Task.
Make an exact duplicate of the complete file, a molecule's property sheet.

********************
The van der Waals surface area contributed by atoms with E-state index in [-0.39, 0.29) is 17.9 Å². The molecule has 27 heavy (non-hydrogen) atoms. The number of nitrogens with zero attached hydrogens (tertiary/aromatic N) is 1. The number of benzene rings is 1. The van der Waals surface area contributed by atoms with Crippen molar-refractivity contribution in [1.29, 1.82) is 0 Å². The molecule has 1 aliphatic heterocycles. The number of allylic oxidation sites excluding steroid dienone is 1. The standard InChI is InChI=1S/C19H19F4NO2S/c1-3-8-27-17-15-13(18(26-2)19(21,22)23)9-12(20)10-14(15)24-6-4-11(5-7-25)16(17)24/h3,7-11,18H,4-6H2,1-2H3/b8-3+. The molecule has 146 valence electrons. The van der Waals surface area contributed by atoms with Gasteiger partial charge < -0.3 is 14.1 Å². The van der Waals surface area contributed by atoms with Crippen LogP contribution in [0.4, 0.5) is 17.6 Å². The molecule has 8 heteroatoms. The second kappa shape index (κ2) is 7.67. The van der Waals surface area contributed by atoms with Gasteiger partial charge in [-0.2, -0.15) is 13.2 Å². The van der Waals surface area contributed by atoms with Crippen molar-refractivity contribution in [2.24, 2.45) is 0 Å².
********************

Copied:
The van der Waals surface area contributed by atoms with E-state index in [-0.39, 0.29) is 17.9 Å². The molecule has 27 heavy (non-hydrogen) atoms. The number of nitrogens with zero attached hydrogens (tertiary/aromatic N) is 1. The number of benzene rings is 1. The van der Waals surface area contributed by atoms with Crippen molar-refractivity contribution in [1.29, 1.82) is 0 Å². The molecule has 1 aliphatic heterocycles. The number of allylic oxidation sites excluding steroid dienone is 1. The standard InChI is InChI=1S/C19H19F4NO2S/c1-3-8-27-17-15-13(18(26-2)19(21,22)23)9-12(20)10-14(15)24-6-4-11(5-7-25)16(17)24/h3,7-11,18H,4-6H2,1-2H3/b8-3+. The molecule has 146 valence electrons. The van der Waals surface area contributed by atoms with Gasteiger partial charge < -0.3 is 14.1 Å². The van der Waals surface area contributed by atoms with Crippen LogP contribution in [0.4, 0.5) is 17.6 Å². The molecule has 8 heteroatoms. The second kappa shape index (κ2) is 7.67. The van der Waals surface area contributed by atoms with Gasteiger partial charge in [-0.2, -0.15) is 13.2 Å². The van der Waals surface area contributed by atoms with Crippen molar-refractivity contribution in [2.24, 2.45) is 0 Å².